Another fabulous re-release from Rockville. Following hard on the heels of their Pavlov’s Dog reissues comes this “2 albums on 1CD” (and DVD) release.
Back in 1981, PD members, David Surkamp and Douglas Rayburn escaped from “the hell that the ‘Dog had become” by decamping from St.Louis to The Pacific Northwest, setting up home in Seattle. There they met Ian Matthews, late of Fairport Convention and Matthews Southern Comfort, and fresh from the Billboard Top Forty with solo single, ‘Shake It’.
Strange bedfellows perhaps, but Surkamp and Matthews hit it off and soon started writing and recording together. The results were the studio album, ‘Moods For Mallards’ and the live album, ‘Demonstration Record’.
This Collection brings the recordings together on 1 disc. Completists will love the fact that also included are “both sides” of the band’s Christmas single and Surkamp’s last 2 solo recordings from the “Seattle Years”. All lovingly re-mastered.
It is truly a dazzling array of songs, an album crammed with fabulous songwriting collaborations and arcane, yet astutely chosen covers. There are Prince, Shadows and Troggs’ covers, but the picks are the rifftastic, driving ‘9 O’clock’, originally recorded by the Snips (Steve Parsons, Chris Spedding and Bill Nelson), and ‘Man In A Station’, where Hi Fi celebrate John Martyn’s highly original brand of rock’n’roll spirit.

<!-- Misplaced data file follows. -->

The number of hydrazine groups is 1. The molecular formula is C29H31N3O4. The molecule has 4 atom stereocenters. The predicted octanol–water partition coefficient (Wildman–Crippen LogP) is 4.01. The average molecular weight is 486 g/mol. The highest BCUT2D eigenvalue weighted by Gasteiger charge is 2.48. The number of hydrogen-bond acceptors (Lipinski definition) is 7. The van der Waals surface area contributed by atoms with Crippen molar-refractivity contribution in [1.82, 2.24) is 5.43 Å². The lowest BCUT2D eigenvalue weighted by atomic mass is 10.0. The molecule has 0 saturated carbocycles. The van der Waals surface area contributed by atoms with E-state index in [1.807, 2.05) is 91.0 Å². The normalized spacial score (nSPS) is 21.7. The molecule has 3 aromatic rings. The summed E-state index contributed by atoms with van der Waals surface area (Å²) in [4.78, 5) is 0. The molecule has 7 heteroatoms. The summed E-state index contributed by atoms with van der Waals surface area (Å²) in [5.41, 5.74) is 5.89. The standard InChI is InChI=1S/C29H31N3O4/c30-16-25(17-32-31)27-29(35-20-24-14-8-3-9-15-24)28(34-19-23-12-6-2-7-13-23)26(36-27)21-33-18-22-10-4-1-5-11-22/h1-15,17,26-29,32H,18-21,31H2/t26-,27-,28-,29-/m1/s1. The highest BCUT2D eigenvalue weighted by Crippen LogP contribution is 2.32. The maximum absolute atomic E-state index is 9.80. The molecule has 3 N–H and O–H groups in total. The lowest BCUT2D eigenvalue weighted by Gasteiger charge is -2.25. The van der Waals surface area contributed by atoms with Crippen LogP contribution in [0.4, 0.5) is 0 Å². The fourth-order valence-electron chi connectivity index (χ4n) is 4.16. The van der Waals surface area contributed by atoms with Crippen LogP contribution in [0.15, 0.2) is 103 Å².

On their own stuff, ‘Heart Of Mine’ (featured on the recent Pavlov’s Dog Live album) would be most notable for the piercing vocal performance if the chiming guitars and axe solos – one moment measured, the next raging – had not surpassed it. Matthews evokes the Talking Heads’ avant-garde pop sensibilities on the magnificent ‘I Can’t Fade Away’, and his sweet tenor beautifully compliments Surkamp’s shimmering, high toned vocals on ‘Walk Away’. Surkamp sounds truly galvanised by this new partnership and determined to try something different, while at the same time allowing classic rock and new wave influences to show through.
Two albums’ worth and 5 bonus tracks is a lot to wade through, but strangely, even though it goes off tangentially at times and shunts us down a few cul de sacs, it’s a rewarding journey. Even the bizarre, spoken version of Richard Berry’s classic ‘Louie Louie’ – a new if hardly compelling take on a vital element of rock music’s heritage – doesn’t seem in any way out of place here.
The DVD is a genuine bonus. Only five tracks, all recorded live in the studio, before an invited audience.
The real interest, and pleasure, is the “between tracks” interview/commentaries from Surkamp and Matthews. They skim the surface a little, but over thirty years later, the pair’s story of their coming together in Seattle in 1981 still holds fascination.